Are Your Stock Options Worthless?
Stock options can make you rich, fund your retirement, provide a one-time perk — or they can break your heart. Over the past few years, I've heard from MSPmentor readers who worked for companies involved in mergers and acquisitions (M&A). Some of those readers assumed their stock options would generate a healthy payout during an M&A transaction. But in some cases, the stock was worthless. Here's why.
First, let me speak from direct experience. I've previously worked for two large media companies that either (A) granted me stock options or (B) allowed me to buy shares as part of an IPO process. Neither approach made me rich. And in some cases, the options turned out to be worthless.
When Employees Become Owners
My first experience with employer stock arrived around 1996, when CMP Media went public. I was an editor on Windows Magazine, one of the company's newsstand publications. The company owners, the Leeds family, were generous. All employees received some stock as part of the offering. The sum was based on years of service and rank at the company, I believe. When CMP launched its IPO, most rank-and-file employees made a few thousand dollars, I believe. Perhaps a handful of executives truly got "rich." But everyone in the company was grateful to the Leeds family for their generosity.
Poke around the MSP software market and you'll hear a similar approach at ConnectWise, which has pushed ownership out to all employees. I believe it will take some sort of financial event — IPO, company sale, etc. — for the options to trigger. I don't think CEO Arnie Bellini is rushing to make that type of move anytime soon. But the gesture — employee ownership — is in place.
Buy and Sell… Fast
My second experience with employer stock arrived around 2000 or so, when Ziff Davis Media spun off its ZDnet business as a tracking stock. This time there were no stock options for most employees, but we were allowed to buy a few shares as part of the IPO process. The idea for most of us was to get in and get out fast and make a few bucks. Again, most folks didn't get rich.
My other big media experiences involved stock options — neither of which paid off for me. In 1998 I got stock options from Ziff Davis Media. But I ultimately left the company and they were worthless. In 2004 I was back at Ziff Davis Media and once again I got options but I left because a few friends whom I respected had launched their own business. I decided to go have some fun and hang out with mentors rather than wait for a potential trigger event for my Ziff options.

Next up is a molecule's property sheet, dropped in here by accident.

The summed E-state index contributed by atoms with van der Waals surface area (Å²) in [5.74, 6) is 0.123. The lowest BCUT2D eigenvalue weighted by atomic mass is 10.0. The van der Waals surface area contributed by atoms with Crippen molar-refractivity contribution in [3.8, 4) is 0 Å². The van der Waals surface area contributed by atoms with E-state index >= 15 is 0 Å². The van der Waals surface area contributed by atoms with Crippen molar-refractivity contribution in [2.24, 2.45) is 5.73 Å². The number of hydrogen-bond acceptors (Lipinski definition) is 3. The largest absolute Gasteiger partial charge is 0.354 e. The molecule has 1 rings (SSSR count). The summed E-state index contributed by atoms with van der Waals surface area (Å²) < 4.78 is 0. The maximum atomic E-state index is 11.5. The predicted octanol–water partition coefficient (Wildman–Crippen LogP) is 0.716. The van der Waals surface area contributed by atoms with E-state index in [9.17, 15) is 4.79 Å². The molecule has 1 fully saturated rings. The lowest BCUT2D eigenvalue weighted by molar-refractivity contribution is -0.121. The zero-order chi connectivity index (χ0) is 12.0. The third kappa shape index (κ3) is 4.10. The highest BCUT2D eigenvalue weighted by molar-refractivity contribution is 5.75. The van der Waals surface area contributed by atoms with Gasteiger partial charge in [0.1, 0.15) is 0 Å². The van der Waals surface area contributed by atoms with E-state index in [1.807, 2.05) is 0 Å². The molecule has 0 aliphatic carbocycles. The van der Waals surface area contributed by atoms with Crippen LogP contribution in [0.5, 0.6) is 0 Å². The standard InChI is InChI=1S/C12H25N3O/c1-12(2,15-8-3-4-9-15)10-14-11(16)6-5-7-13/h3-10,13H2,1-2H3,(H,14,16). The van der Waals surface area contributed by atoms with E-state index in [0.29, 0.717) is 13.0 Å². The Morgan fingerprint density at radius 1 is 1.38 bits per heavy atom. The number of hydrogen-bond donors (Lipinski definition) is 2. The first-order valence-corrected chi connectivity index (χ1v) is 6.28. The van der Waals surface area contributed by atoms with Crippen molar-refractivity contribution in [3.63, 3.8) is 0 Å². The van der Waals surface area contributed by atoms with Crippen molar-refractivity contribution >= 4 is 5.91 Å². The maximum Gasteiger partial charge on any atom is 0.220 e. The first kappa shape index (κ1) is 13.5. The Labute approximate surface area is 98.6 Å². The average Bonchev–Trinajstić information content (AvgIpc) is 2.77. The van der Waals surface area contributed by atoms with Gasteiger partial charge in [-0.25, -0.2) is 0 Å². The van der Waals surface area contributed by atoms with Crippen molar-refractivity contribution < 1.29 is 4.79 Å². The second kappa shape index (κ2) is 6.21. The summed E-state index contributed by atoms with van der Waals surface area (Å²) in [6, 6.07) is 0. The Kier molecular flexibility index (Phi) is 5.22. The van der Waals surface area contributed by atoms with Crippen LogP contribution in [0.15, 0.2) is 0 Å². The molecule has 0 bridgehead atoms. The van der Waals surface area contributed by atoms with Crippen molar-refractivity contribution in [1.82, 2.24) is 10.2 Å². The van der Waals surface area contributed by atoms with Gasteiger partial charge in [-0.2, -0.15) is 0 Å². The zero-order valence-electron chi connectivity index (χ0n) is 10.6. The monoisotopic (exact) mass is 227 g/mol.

Now here's the twist. When portions of Ziff Davis Media were acquired around 2007 and again in 2010 or so, a few former team members asked me if they should contact the company to see what their stock options were worth. After all, the options had vested during their time at the company. But there was a cruel twist: For many folks the old options were worthless because Ziff Davis Media had declared bankruptcy at one point in the recent past, and reworked its financing.
Boom or Bust?
I'm starting to hear somewhat similar stories in the MSP software market. Some employees expected to make a few bucks — $1,000… $10,000… $100,000 or more — amid M&A deals. But many of those employees discovered their options were worthless or nearly worthless because they had "B" shares or secondary shares. In some cases, only "A" share or primary shareholders were rewarded as part of the company deals. Or perhaps the shares were for a subsidiary of the business — but only shareholders who had a stake in the primary business (or holding company) got rewarded.
My advice?: Consider stock options a bonus you may never ever get. Don't count on them. Live within your means. Ask your lawyer exactly what the terms in your options agreement mean. For many readers, stock options will deliver a fantastic reward amid an M&A or IPO transaction. But for many other readers the net sum gained will be $0.